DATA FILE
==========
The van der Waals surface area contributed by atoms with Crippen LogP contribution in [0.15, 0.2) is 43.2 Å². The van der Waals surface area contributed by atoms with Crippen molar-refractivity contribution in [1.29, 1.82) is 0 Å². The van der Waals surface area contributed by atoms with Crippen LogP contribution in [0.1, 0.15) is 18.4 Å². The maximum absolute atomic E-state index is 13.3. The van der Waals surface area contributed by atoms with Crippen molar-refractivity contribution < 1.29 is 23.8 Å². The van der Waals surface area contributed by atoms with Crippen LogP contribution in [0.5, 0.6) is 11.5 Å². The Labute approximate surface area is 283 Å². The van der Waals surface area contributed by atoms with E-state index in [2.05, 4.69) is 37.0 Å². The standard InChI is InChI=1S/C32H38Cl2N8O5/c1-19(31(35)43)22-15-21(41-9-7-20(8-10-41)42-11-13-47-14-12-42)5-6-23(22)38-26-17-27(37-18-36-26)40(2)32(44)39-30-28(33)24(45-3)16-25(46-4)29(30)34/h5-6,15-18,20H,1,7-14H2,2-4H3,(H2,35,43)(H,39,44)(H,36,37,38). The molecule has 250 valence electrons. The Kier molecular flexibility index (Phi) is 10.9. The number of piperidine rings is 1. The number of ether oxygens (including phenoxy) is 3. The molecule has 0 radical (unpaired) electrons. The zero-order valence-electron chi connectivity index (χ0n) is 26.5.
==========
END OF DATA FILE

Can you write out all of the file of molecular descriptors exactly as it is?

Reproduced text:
The van der Waals surface area contributed by atoms with Crippen LogP contribution in [0.15, 0.2) is 43.2 Å². The van der Waals surface area contributed by atoms with Crippen molar-refractivity contribution in [1.29, 1.82) is 0 Å². The van der Waals surface area contributed by atoms with Crippen LogP contribution in [0.1, 0.15) is 18.4 Å². The maximum absolute atomic E-state index is 13.3. The van der Waals surface area contributed by atoms with Crippen molar-refractivity contribution < 1.29 is 23.8 Å². The van der Waals surface area contributed by atoms with Crippen LogP contribution in [0.5, 0.6) is 11.5 Å². The Labute approximate surface area is 283 Å². The van der Waals surface area contributed by atoms with E-state index in [2.05, 4.69) is 37.0 Å². The standard InChI is InChI=1S/C32H38Cl2N8O5/c1-19(31(35)43)22-15-21(41-9-7-20(8-10-41)42-11-13-47-14-12-42)5-6-23(22)38-26-17-27(37-18-36-26)40(2)32(44)39-30-28(33)24(45-3)16-25(46-4)29(30)34/h5-6,15-18,20H,1,7-14H2,2-4H3,(H2,35,43)(H,39,44)(H,36,37,38). The molecule has 250 valence electrons. The Kier molecular flexibility index (Phi) is 10.9. The number of piperidine rings is 1. The number of ether oxygens (including phenoxy) is 3. The molecule has 0 radical (unpaired) electrons. The zero-order valence-electron chi connectivity index (χ0n) is 26.5.